Lack of associations between parent perceptions of developmental concern and intent to access therapy could indicate a bias in the question about intent to access services. As parents were educated in the NICU about the recommendation for therapy services at discharge, they may have answered this question on the basis of how they thought they should answer. However, the question about developmental concern is more benign and inquires about a perception, rather than a call to action, which could have been perceived as less imposing and may reflect more of the parent's perceptions and intent. Given the possible bias in the intent to access therapy question, it makes sense that more mothers indicated an intent to access therapy than indicated a developmental concern. Infants born premature from the sample continue to return for developmental follow-up at 2 and 4 years of age. Patterns of early intervention and therapy services can then be determined and compared with their early perceptions. When this cohort of infants returns for developmental testing at age 2 years, an additional questionnaire will be administered to determine therapy implementation after discharge. It will be interesting to further investigate the implementation of services, to see if a lack of compliance is related to developmental concern, as this could explain some of the differences in risk versus activation of services. This could also help explain some of the gaps in services that exist and provide support for systems of care that activate without parent advocacy. Universal therapy services for neonates at high risk can ensure that these infants receive early therapy services to maximize functional outcome.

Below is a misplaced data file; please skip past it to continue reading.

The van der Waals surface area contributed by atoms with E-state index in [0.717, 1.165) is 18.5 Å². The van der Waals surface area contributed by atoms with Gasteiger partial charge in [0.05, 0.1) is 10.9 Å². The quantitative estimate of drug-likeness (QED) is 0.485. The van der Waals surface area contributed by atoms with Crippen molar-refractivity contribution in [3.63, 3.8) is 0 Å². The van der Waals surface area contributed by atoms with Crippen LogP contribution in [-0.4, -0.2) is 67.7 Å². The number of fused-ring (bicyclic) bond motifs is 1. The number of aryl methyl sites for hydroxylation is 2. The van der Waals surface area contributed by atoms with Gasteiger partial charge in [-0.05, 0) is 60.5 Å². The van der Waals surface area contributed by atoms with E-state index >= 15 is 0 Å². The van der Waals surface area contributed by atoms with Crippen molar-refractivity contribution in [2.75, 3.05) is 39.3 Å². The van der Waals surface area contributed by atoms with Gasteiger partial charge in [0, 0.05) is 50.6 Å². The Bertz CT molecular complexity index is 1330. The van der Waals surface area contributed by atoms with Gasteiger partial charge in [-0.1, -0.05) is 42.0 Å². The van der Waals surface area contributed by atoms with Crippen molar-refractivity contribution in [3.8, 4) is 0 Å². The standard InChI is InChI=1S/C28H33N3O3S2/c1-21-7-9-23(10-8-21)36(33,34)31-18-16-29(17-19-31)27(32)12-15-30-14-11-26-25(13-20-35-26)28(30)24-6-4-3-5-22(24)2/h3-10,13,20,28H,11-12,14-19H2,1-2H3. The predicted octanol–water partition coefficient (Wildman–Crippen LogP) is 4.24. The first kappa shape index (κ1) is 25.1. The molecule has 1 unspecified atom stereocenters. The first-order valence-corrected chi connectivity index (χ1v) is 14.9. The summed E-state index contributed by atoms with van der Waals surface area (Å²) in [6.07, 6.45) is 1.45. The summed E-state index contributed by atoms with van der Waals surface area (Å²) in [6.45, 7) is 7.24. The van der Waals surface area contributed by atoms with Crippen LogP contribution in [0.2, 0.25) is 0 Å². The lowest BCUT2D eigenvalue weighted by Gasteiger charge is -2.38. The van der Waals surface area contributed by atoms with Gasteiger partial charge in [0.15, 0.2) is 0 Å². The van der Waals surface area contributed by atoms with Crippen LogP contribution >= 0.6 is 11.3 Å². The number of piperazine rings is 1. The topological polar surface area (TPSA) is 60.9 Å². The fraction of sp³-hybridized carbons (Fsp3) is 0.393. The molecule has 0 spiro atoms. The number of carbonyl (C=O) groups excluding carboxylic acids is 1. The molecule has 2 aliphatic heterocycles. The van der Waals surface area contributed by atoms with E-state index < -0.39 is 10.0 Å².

Limitations in this study included a small sample size, variability between subjects, and possible bias with parent report measures. Infants born preterm demonstrate significant variability in neurobehavioral performance and brain development, which can make it difficult for parents and health professionals alike to make comparisons or predict functional outcome. This study also relied on parent's report of concern and intent to access therapy. The nature of self-report questionnaires makes it possible that parents reported an intention to access services because they thought that was how they were supposed to answer, rather than their actual intention. Because of the high number of mothers who reported intent to access therapy, it is also difficult to draw conclusions.
Although all associations involved unique factors, the exploration of factors associated with caregiver concern and intent to access therapy relied on multiple comparisons of infant and mother characteristics to determine which factors were associated with parental perceptions. Multiple comparisons increase the risk of finding associations when they do not exist. However, a biostatistician confirmed that a Bonferroni correction was not warranted for this study, as it was an exploratory study and all factors investigated were unique. In addition, these findings may not generalize to all infants born premature, as there is significant variability in early intervention criteria and eligibility across settings and geographical locations as well as differences in education at NICU discharge across settings.
Last, this study is limited by examining reported perceptions of developmental concern and intent to access therapy rather than actual behaviors. These perceptions are also collected at NICU discharge, a time when development may not be foremost in the mind of the caregiver. Immediate concerns may relate more to transition to home, management of residual medical problems, and transition to full parenthood.
Major factors associated with concern about development and intent to access therapy at NICU discharge are primarily maternal. Maternal factors, including fewer children, maternal depression, and reading books, are associated with increased reports of concern about development. Higher levels of maternal education are associated with increased intent to access services. Understanding factors associated with accessing therapeutic services following NICU discharge is an important first step toward improving compliance rates for developmental follow-up.